Greg Grandin | The Nation

Greg Grandin

Author Bios

Greg Grandin

Greg Grandin

Greg Grandin is the author of Empire's Workshop, Fordlandia, a finalist for the Pulitzer Prize in history and the National Book Award, and, most recently, The Empire of Necessity: Slavery, Freedom, and Deception in the New World.   He teaches at New York University. 


News and Features

Rather than sizzle or suffocate, let us get on with imagining a new America.

From 1989 to 1990, thousands of civilians died and were buried in mass graves in President George H.W. Bush's search for one suspected drug trafficker.

Multiple commentaries from the journal show a pattern of making sure white people aren’t taken for total villains when discussing slavery.

He taught us how to live with loss, and he told us, over and over again, that other utopias are possible.

Slavery was the flywheel on which America’s market revolution turned—not just in the United States, but in all of the Americas.

The main characters in Melville’s Moby-Dick and Benito Cereno represent the dark, corrupting branches of American imperialism.  

The author's half-forgotten masterpiece, Benito Cereno, provides fascinating insight into issues of slavery, freedom, individualism—and Islamophobia.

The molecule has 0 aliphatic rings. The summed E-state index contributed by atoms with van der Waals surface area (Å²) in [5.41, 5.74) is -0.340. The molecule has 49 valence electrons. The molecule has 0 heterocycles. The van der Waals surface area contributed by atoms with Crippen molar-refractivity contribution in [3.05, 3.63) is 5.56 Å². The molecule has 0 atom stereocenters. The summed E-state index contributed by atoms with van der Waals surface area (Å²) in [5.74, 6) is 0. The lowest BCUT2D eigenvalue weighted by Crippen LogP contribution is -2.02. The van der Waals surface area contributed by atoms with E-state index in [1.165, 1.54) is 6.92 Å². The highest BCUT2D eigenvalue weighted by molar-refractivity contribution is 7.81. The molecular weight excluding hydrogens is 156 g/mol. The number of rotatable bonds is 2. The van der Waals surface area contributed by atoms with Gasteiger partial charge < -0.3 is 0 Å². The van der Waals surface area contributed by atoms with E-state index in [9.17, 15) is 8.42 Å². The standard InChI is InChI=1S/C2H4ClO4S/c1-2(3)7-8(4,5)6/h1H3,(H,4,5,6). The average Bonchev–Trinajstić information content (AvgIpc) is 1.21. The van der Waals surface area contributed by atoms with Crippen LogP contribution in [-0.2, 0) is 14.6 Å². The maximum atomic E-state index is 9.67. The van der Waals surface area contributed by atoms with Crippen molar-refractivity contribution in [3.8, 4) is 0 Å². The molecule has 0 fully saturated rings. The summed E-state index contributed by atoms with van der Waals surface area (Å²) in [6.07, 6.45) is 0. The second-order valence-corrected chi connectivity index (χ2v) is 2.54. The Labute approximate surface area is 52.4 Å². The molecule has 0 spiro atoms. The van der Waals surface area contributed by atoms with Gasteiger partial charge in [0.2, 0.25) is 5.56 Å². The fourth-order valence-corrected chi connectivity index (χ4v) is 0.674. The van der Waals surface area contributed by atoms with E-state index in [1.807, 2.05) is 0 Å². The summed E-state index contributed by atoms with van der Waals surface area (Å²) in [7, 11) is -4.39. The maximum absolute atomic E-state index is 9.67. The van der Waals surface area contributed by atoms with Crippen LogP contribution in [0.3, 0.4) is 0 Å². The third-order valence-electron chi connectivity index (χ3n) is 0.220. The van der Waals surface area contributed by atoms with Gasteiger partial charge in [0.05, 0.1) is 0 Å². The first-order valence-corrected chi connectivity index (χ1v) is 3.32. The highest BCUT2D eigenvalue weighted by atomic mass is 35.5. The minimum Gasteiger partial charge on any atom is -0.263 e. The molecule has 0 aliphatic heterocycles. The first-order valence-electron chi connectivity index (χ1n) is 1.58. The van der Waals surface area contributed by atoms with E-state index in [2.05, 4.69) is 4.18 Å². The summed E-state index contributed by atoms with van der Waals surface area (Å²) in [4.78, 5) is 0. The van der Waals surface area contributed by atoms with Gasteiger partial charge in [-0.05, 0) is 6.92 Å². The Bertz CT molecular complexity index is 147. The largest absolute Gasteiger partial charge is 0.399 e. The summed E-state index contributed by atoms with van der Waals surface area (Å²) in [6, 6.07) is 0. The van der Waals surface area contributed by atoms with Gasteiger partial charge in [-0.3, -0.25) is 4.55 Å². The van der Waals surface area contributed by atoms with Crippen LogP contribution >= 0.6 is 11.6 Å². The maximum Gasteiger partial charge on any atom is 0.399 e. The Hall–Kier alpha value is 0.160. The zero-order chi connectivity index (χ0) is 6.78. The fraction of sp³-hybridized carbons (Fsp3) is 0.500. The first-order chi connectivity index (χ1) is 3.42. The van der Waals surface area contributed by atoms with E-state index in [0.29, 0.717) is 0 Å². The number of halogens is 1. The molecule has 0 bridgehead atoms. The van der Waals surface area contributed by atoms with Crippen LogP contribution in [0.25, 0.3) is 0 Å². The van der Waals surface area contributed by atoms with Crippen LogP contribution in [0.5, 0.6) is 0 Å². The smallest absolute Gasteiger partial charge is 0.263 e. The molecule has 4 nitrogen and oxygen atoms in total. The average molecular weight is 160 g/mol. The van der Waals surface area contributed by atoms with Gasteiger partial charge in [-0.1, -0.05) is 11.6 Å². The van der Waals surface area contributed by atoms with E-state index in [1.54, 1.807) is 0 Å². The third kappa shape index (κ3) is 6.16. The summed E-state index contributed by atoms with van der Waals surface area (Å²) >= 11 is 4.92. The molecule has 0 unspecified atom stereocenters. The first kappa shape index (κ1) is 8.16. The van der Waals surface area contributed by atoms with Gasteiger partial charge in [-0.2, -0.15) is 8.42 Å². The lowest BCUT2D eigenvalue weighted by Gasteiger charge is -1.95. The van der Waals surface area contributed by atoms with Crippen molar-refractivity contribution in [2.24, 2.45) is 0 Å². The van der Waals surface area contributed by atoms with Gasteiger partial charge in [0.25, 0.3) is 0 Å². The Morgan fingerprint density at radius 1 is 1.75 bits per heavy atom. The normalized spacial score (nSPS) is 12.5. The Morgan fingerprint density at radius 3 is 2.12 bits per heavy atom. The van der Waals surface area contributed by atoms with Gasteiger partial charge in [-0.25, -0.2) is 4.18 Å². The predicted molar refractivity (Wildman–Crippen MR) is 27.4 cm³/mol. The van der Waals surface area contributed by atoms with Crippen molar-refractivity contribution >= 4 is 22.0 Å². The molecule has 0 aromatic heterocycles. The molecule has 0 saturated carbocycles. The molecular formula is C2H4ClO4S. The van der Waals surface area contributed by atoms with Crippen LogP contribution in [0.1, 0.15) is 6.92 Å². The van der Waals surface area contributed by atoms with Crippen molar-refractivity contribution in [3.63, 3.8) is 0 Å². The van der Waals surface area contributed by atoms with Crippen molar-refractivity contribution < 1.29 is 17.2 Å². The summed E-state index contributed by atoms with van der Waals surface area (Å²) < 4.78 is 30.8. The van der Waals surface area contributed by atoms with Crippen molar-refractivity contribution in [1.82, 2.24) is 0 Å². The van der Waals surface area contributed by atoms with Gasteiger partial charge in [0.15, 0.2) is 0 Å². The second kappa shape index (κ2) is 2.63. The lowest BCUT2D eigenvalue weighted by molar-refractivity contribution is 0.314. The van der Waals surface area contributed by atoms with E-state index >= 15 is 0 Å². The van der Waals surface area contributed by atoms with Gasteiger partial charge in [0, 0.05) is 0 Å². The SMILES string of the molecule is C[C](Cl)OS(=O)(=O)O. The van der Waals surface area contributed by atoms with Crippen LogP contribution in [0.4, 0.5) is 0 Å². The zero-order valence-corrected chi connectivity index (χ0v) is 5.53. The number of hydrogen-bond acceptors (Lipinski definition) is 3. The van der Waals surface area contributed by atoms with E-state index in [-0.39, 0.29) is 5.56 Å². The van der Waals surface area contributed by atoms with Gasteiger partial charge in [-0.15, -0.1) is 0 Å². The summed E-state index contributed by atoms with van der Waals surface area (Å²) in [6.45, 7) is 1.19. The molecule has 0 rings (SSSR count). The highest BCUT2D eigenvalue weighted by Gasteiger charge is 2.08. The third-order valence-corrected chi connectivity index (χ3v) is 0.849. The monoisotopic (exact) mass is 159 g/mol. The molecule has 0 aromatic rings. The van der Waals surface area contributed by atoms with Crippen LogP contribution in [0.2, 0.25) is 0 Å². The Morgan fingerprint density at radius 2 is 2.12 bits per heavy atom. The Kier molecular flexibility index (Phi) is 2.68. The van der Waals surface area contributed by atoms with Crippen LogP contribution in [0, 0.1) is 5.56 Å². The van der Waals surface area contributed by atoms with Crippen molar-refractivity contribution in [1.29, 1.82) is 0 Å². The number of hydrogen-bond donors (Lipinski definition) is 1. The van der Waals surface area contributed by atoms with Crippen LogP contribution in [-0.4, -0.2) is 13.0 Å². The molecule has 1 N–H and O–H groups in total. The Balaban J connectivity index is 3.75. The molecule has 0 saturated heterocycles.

How did the US-Mexican border become the place where the American past chokes on itself?

Despite a surprising showing by opposition candidate Henrique Capriles, Chavismo lives on. But can Nicolás Maduro hold it together?

In fourteen years, Chávez radically transformed Venezuela’s economy and society—and the majority of country loved him for it.


The late author influenced a whole generation of Latin American leftists. 
What the media don’t cover when Colombian women are raped by members of the US military.
Dozens of poor El Salvadorans were killed during the bishop’s funeral thirty five years ago.
The senator’s confusion over the smallpox vaccine is symptomatic of libertarian confusion over the history of slavery.
By declaring Venezuela a national security threat, Obama has actually strengthened president Maduro.
The government and the opposition do battle as ordinary Venezuelans weather an economic crisis.
The Fox News host's exaggerations are bad—but his failure to report on murders committed by US allies is even more disturbing.
President Michelle Bachelet is rolling back the legislative legacy of Pinochet.